For Americans living within the US, the tax return is always due on April 15th or the following Monday (if the 15th is a weekend or a holiday). A two month extension is automatically given to citizens living abroad putting the expat due date (for filing purposes) at June 15th. The two month extension is automatic, but an additional extension can be filed for if needed. The filed-for extension moves the due date (for filing purposes) as far back as October 15th. Neither of these extensions apply to paying taxes. Any taxes owed, regardless of whether you are stateside or abroad, are due on April 15th.
There is a Monday, 6/17/13, deadline for U.S. citizens and resident aliens living overseas, or serving in the military outside the U.S. on the regular due date of their tax return. Eligible taxpayers get two additional days because the normal 6/15/13 due date falls on Saturday this year. To use the automatic two-month extension, taxpayers must attach a statement to their return explaining which of these situations applies.
Several years after the divorce decree was entered and alimony set, the taxpayer's ex-wife wrote to the taxpayer requesting an increase in her alimony payments because she was unemployed and lacked health insurance to cover her medical expenses. The Tax Court noted the taxpayer's willingness to increase alimony was admirable, but denied his deduction for the portion of the alimony that exceeded the amount set in the divorce agreement because only an oral arrangement had been made?he didn't contact the state court to request a change in the amount of support or have evidence of any letters written in response to his ex-wife's request. To be deductible as alimony, IRC Sec. 71 requires the amount be includable in income by the recipient and be made subject to a written divorce or separation instrument. Daniel R. Martin , TC Summ. Op. 2013-31
On Thursday, the IRS issued the inflation-adjusted figures for the annual contribution limitation for health savings accounts (HSAs) and the minimum deductible amounts and maximum out-of-pocket expense amounts for high-deductible health plans for calendar year 2014 (Rev. Proc. 2013-25).
Under Sec. 223, individuals who participate in a health plan with a high deductible are permitted a deduction for contributions to HSAs set up to help pay the individuals? medical expenses. The limit on the contribution deduction is subject to an inflation adjustment each year. For 2014, the annual limitation on deductible contributions is $3,300 for individuals with self-only coverage and $6,550 for family coverage.
To be eligible to contribute to an HSA, individuals must participate in a ?high deductible health plan,? which is defined as a health plan with an annual deductible that is not less than a certain limit each year and for which the annual out-of-pocket expenses, including deductibles, co-payments, and other amounts, but excluding premiums, does not exceed a certain limit each year (Sec. 223(c)). As with the contribution deduction limitation, these limits are subject to annual inflation adjustments. For 2014, the lower limit on the annual deductible under a high-deductible plan is $1,250 for self-only coverage and $2,500 for family coverage, the same amounts that applied in 2013. The upper limit for these out-of-pocket expenses is $6,350 for self-only coverage and $12,700 for family coverage, amounts that have increased since 2013.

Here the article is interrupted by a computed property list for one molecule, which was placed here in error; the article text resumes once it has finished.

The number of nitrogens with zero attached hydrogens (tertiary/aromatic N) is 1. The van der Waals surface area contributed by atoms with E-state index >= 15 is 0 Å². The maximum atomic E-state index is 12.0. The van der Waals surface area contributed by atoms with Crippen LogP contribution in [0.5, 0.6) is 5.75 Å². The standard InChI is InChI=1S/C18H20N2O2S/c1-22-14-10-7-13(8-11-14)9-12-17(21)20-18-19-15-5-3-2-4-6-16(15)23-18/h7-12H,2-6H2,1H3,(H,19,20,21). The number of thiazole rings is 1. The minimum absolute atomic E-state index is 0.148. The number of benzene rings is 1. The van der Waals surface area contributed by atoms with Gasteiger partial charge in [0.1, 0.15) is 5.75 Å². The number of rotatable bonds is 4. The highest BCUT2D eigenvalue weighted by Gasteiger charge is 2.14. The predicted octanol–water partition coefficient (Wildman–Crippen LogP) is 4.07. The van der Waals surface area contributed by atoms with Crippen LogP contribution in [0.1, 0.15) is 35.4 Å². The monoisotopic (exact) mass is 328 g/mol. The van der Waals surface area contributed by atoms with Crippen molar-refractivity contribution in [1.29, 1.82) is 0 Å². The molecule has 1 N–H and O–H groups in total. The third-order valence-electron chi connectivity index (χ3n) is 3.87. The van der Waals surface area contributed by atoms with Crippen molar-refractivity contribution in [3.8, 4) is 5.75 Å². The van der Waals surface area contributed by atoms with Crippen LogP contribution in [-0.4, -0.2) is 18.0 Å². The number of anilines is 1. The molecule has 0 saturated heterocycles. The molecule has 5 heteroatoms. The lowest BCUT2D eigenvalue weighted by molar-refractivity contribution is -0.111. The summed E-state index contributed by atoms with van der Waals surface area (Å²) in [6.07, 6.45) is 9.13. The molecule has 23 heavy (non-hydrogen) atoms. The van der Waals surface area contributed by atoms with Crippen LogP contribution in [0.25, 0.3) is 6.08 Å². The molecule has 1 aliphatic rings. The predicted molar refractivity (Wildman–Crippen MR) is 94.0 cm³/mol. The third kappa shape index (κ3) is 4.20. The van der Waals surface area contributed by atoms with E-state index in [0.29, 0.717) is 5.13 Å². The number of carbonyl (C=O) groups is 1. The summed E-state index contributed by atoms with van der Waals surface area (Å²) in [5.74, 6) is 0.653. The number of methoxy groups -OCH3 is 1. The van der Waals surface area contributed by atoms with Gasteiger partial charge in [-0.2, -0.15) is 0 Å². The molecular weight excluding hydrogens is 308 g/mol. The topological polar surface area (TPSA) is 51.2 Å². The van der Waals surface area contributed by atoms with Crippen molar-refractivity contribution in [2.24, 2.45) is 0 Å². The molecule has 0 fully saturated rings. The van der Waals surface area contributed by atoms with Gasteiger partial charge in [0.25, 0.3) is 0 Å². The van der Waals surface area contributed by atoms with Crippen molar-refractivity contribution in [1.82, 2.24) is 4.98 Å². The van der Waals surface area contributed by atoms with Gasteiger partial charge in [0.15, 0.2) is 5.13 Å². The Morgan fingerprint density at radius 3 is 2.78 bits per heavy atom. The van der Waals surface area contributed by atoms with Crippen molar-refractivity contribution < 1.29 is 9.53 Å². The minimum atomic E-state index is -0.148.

In this Tax Court case, a deal seemingly too good to be true ended up being just that?the taxpayer, who is an attorney, had filed a civil suit against a BMW dealership for not honoring their online advertised price for a convertible. A settlement was reached with the dealership for $17,000; the taxpayer's lawyer kept his fee of $2,000 and issued the taxpayer a 1099-MISC for the $15,000 that he received. On the grounds that the settlement represented compensation to offset a sustained loss, the taxpayer did not include the proceeds as taxable income on his return. The court determined the settlement proceeds were indeed taxable as ordinary income since the taxpayer failed to show that his payment represented lost value to him. Unable to demonstrate reasonable cause, the taxpayer was also found subject to the Section 6662(a) accuracy-related penalty. Raphael Dang-Quang Cung . TC Memo 2013-81 (Tax Ct.)
The IRS Fresh Start program makes it easier for taxpayers to pay back taxes and avoid tax liens. Even small business taxpayers may benefit from Fresh Start. Here are three important features of the Fresh Start program:
Tax Liens. The Fresh Start program increased the amount that taxpayers can owe before the IRS generally will file a Notice of Federal Tax Lien. That amount is now $10,000. However, in some cases, the IRS may still file a lien notice on amounts less than $10,000.
When a taxpayer meets certain requirements and pays off their tax debt, the IRS may now withdraw a filed Notice of Federal Tax Lien. Taxpayers must request this in writing using Form 12277, Application for Withdrawal.
Some taxpayers may qualify to have their lien notice withdrawn if they are paying their tax debt through a Direct Debit installment agreement. Taxpayers also need to request this in writing by using Form 12277.
If a taxpayer defaults on the Direct Debit Installment Agreement, the IRS may file a new Notice of Federal Tax Lien and resume collection actions.